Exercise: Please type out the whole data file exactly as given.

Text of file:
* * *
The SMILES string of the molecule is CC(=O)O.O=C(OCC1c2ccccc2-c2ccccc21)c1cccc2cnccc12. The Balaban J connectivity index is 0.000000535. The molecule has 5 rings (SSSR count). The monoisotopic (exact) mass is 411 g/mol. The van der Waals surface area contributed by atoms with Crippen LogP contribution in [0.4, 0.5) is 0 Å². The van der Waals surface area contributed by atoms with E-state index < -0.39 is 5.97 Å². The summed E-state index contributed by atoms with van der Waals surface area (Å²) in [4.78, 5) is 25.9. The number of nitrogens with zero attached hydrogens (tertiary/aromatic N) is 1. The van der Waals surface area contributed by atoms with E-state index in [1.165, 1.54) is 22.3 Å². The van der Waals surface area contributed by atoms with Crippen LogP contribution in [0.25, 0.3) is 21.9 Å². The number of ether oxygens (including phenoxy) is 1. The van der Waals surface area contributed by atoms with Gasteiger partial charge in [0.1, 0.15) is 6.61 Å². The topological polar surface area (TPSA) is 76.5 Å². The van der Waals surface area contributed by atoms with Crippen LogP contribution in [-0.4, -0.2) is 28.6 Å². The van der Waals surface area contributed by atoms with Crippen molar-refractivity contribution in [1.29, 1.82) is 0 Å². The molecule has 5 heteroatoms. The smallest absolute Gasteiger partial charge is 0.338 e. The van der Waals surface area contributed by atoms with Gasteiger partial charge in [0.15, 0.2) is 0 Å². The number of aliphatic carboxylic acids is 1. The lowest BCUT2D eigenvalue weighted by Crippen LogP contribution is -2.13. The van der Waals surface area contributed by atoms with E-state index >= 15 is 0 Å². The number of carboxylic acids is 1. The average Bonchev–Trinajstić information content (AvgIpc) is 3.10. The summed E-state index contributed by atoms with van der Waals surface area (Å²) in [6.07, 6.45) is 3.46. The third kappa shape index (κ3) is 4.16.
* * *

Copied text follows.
The SMILES string of the molecule is CC(=O)O.O=C(OCC1c2ccccc2-c2ccccc21)c1cccc2cnccc12. The Balaban J connectivity index is 0.000000535. The molecule has 5 rings (SSSR count). The monoisotopic (exact) mass is 411 g/mol. The van der Waals surface area contributed by atoms with Crippen LogP contribution in [0.4, 0.5) is 0 Å². The van der Waals surface area contributed by atoms with E-state index < -0.39 is 5.97 Å². The summed E-state index contributed by atoms with van der Waals surface area (Å²) in [4.78, 5) is 25.9. The number of nitrogens with zero attached hydrogens (tertiary/aromatic N) is 1. The van der Waals surface area contributed by atoms with E-state index in [1.165, 1.54) is 22.3 Å². The van der Waals surface area contributed by atoms with Crippen LogP contribution in [0.25, 0.3) is 21.9 Å². The number of ether oxygens (including phenoxy) is 1. The van der Waals surface area contributed by atoms with Gasteiger partial charge in [0.1, 0.15) is 6.61 Å². The topological polar surface area (TPSA) is 76.5 Å². The van der Waals surface area contributed by atoms with Crippen LogP contribution in [-0.4, -0.2) is 28.6 Å². The van der Waals surface area contributed by atoms with Crippen molar-refractivity contribution in [1.29, 1.82) is 0 Å². The molecule has 5 heteroatoms. The smallest absolute Gasteiger partial charge is 0.338 e. The van der Waals surface area contributed by atoms with Gasteiger partial charge in [0.15, 0.2) is 0 Å². The number of aliphatic carboxylic acids is 1. The lowest BCUT2D eigenvalue weighted by Crippen LogP contribution is -2.13. The van der Waals surface area contributed by atoms with E-state index >= 15 is 0 Å². The number of carboxylic acids is 1. The average Bonchev–Trinajstić information content (AvgIpc) is 3.10. The summed E-state index contributed by atoms with van der Waals surface area (Å²) in [6.07, 6.45) is 3.46. The third kappa shape index (κ3) is 4.16.